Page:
The sad case of the Kim family from California, which got stuck in snow and stranded while trying to take a shortcut in the Oregon Coast Range on their Thanksgiving vacation, has prompted a lot of people to trot out the saying “There but for the Grace of God go I.” This is fine as far as it goes, since we know what they’re saying is that they can see themselves getting into the same situation, and are – for the most part – showing that they emphasize with the family. (In the Kim’s case, James Kim tried to walk out to get help and died in the attempt. His wife and their two young daughters were rescued when spotted by air search crews. And, indeed, they had stumbled into just the sort of situation anybody who likes to travel off of main highways has stumbled into at one time or another.)

Empathy is good. But may I say that the phrase is horrid? As used that way?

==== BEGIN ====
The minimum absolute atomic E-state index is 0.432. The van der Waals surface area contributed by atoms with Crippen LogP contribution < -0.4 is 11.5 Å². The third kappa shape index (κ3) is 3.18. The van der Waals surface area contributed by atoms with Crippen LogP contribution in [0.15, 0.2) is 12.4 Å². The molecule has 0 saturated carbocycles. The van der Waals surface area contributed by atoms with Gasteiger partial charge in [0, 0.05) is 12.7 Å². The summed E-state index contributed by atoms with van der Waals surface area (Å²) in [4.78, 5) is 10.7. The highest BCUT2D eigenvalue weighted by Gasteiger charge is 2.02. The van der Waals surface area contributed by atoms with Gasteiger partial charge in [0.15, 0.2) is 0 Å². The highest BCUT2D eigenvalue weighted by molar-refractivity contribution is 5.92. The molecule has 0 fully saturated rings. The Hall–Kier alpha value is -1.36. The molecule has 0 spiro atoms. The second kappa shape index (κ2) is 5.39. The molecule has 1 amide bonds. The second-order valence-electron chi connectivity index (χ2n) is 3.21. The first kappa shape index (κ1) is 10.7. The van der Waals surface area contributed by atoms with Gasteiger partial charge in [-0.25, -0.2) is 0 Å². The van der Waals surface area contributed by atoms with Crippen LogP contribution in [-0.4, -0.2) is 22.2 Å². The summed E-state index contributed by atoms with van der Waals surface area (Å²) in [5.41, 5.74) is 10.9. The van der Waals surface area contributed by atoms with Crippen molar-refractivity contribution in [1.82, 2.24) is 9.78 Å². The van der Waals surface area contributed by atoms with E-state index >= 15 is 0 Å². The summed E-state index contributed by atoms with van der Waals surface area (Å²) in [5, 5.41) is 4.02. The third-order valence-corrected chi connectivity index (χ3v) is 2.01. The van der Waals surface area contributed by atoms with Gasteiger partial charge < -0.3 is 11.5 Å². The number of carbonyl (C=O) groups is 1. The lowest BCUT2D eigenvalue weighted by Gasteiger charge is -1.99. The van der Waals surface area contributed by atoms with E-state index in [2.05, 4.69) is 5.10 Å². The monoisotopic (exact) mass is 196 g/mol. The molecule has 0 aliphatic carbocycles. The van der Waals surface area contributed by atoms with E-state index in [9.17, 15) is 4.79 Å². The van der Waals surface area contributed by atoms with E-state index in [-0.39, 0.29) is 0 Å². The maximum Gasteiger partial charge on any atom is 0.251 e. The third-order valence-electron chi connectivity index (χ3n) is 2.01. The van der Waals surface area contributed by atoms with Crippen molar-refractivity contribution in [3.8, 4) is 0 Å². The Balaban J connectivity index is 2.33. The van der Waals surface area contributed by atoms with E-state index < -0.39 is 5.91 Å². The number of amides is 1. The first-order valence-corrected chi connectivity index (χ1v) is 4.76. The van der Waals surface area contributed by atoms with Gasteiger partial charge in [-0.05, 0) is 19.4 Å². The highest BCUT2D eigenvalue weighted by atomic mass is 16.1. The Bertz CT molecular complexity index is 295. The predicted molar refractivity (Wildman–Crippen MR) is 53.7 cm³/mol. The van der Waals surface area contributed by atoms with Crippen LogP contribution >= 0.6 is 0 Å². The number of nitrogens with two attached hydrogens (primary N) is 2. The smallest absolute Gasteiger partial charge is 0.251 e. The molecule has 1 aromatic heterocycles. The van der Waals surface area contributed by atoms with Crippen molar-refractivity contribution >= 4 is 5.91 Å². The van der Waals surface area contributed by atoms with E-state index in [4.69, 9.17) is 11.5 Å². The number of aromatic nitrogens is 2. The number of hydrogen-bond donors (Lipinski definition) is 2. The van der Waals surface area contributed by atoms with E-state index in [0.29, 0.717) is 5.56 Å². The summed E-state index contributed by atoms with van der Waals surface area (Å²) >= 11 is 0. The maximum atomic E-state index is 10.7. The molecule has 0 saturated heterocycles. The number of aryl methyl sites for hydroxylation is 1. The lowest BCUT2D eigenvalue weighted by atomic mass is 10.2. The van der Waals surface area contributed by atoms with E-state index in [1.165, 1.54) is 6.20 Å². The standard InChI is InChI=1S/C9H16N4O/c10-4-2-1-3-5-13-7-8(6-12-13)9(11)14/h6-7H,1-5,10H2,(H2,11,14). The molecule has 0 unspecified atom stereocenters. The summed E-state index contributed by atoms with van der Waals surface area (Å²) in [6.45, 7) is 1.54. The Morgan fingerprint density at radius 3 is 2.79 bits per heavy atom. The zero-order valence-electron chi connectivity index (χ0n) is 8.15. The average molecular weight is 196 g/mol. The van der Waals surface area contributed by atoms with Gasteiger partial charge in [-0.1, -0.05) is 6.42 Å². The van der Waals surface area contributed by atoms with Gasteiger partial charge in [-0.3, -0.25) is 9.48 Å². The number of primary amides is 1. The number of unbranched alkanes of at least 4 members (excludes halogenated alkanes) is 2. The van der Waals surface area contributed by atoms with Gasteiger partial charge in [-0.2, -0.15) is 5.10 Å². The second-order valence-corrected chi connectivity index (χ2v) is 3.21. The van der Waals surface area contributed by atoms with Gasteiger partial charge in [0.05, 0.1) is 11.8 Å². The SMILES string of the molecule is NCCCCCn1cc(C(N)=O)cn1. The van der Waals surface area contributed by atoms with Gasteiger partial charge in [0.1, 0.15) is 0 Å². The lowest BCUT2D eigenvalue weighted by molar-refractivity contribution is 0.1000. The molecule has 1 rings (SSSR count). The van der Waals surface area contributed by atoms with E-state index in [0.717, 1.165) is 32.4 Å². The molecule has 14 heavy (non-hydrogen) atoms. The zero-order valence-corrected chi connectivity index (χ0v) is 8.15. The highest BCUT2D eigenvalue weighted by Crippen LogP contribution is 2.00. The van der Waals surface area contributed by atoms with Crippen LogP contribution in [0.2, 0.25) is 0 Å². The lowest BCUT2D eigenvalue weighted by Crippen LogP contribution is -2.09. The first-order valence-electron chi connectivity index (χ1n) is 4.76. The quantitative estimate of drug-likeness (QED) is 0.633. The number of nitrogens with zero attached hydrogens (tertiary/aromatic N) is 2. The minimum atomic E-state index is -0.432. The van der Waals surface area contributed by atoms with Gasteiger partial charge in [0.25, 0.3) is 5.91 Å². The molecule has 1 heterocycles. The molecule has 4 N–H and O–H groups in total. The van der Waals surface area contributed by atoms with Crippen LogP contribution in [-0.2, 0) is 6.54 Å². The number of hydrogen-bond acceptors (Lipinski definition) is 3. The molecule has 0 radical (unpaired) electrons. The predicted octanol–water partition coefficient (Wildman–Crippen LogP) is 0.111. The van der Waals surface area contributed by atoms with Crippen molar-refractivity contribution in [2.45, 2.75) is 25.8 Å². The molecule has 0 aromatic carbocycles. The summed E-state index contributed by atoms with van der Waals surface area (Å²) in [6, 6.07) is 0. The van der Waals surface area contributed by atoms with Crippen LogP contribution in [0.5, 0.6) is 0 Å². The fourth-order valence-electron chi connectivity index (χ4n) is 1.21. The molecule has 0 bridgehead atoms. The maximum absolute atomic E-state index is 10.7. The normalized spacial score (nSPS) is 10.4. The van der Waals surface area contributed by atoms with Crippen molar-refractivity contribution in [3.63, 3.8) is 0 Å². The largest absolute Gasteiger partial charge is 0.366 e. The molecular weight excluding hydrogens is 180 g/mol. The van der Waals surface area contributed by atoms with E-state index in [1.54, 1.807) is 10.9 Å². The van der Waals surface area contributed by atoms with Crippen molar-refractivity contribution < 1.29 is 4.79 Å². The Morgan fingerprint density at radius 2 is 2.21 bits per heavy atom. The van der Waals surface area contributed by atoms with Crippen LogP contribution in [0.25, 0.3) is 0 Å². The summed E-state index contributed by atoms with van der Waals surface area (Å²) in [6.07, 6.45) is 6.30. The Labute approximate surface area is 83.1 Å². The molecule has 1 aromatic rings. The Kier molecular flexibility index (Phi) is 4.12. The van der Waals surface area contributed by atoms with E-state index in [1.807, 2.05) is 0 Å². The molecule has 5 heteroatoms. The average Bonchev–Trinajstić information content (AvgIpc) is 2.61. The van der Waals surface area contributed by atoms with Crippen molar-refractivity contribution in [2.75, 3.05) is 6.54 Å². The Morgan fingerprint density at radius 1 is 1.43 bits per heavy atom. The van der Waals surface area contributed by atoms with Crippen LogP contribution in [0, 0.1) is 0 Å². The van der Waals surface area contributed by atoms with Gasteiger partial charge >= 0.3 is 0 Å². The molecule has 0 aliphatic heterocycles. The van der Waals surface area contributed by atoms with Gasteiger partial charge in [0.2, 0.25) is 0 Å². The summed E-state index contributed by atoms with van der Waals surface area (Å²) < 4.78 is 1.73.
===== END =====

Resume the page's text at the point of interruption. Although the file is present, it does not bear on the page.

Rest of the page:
I’m speaking both as a former atheist and as a woman who tries to be godly these days. As an atheist, that phrase held me back. Think about it. Atheists hold that God doesn’t exist, but they’re also prone to thinking that if He is out there he’s not worth worshipping for one reason or another. They also contend that religious people are superstitious fools. To say ‘there but for the Grace of God go I’ when somebody else suffers a tragedy plays into that. Nicely. Completely. It paints a picture of people who are sunk in superstition or a God who rolls dice and capriciously hands out sorrows. It sorts people into us versus them. It certainly doesn’t paint a healthy picture of what Grace is or what it does. Does it?

I don’t mean to undercut the amazing power and realness of God and of His Grace. But that’s just it. I think this phrase reduces the concept of Grace to something mean and narrow. It reduces the concept of God to something mean and narrow. It reduces religion to something it isn’t. Religion isn’t a neat-o vending machine that lets you have nice things and good luck in return for going through a few rituals. Perish the thought.

Religion is turning toward God, who can make you whole. Whole isn’t the same as lucky. And, if I may say so, I think it’s not right to say “There but for the Grace of God go I” when what we mean is “There but for dumb luck go I.”